New Oxford Organ Method

Anne Marsden Thomas and Frederick Stocken

ISBN 9780193518322

RRP £29.95 (our online price £28.45)

Thirty years after the publication of David Sanger's Play the Organ (Novello), the last publication of its kind to gain major market traction, The New Oxford Organ Method is an overdue and most welcome option for the beginning organ student.

Unlike the Sanger book, which is designed for complete keyboard beginners to learn directly at the organ, this new Oxford method assumes a certain level of keyboard competence prior to kick off - approximately equivalent to ABRSM Grade 2-3.

The authors' approach is to use selected repertoire pieces as the basis of individual chapters, building skills through appropriate studies and technical exercises. Chapter 6, for example, takes the F major Prelude from the 'Bach' 8 Short Preludes and Fugues, and has section headings on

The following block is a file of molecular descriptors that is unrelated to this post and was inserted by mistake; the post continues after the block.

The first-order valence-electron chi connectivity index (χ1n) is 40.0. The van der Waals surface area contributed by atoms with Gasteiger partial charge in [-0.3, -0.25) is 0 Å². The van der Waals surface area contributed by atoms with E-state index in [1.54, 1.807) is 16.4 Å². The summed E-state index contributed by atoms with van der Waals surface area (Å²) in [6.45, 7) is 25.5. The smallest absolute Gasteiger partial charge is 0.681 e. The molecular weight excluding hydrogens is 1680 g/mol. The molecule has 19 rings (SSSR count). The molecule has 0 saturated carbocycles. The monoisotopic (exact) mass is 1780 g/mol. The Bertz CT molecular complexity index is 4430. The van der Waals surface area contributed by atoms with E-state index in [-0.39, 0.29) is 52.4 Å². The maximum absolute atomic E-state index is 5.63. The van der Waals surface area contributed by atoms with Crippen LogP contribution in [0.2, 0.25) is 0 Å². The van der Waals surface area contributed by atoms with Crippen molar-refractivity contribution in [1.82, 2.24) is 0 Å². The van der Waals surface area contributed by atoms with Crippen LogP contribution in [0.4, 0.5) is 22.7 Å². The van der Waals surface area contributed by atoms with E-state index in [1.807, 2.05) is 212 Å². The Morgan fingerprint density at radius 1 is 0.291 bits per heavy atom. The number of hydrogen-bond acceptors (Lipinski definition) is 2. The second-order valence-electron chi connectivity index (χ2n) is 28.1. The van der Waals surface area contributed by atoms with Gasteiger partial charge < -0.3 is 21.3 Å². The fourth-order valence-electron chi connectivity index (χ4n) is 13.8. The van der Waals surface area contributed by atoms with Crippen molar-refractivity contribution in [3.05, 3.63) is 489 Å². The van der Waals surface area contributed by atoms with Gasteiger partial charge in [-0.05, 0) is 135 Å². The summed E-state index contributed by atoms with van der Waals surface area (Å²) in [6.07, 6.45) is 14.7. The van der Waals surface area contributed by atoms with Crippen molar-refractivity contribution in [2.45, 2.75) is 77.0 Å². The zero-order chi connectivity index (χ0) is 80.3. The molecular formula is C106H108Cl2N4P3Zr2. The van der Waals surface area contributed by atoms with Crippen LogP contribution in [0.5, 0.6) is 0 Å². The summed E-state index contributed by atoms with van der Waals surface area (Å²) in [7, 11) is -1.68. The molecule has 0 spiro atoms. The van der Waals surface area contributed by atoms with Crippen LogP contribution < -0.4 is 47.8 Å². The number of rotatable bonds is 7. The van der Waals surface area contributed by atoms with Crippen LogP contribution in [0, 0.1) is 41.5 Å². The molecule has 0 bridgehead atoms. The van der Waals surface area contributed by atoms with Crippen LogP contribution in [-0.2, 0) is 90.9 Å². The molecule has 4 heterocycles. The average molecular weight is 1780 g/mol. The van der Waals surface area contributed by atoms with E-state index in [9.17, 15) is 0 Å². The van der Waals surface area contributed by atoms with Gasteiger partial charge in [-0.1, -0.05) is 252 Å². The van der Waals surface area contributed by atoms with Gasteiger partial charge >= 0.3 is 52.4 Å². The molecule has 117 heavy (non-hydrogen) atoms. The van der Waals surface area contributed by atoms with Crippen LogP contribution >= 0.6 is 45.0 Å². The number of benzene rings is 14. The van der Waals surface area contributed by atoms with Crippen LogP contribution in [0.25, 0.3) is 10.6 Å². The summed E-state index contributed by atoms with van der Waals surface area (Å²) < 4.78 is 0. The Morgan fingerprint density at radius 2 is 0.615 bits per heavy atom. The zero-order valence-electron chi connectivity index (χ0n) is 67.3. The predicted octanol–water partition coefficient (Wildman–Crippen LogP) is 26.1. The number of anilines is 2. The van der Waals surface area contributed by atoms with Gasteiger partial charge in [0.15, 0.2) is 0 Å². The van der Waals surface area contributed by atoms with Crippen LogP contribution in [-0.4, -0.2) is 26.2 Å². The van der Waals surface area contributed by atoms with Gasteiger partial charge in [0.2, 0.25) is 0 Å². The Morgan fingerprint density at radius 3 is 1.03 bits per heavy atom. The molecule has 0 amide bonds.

• Balancing pedal and manual
  • Measuring intervals between the feet
  • Moving a 3rd with each toe
  • Exchanging toes on a repeated note
  • Duplets and triplets
  • Hemiolas
  • Notes of anticipation
  • Coordinated releases on three staves
  • Exposing sustained voices in a multi-voice texture

It's greatly encouraging that the first sub-section in 'Getting Started' after the paragraph about finding an instrument on which to practice, is headed 'Posture', followed by 'Bench' (height and position), 'Shoes' and 'Practice'. It's important to get the basics right, after all.

With a wealth of technical descriptions, illustrations, hints on historically-informed interpretation and registration, the New Oxford Organ Method presents a comprehensive approach to learning the organ, which can be used with or without the assistance of a teacher.

Indeed, the all-encompassing nature of the volume leads, perhaps, to its one drawback - its size and weight. At 279 pages it is not to be taken lightly but, for the serious student, the New Oxford Organ Method, which the blurb describes as 'an integrated course of study', is a remarkable addition to the OUP catalogue.

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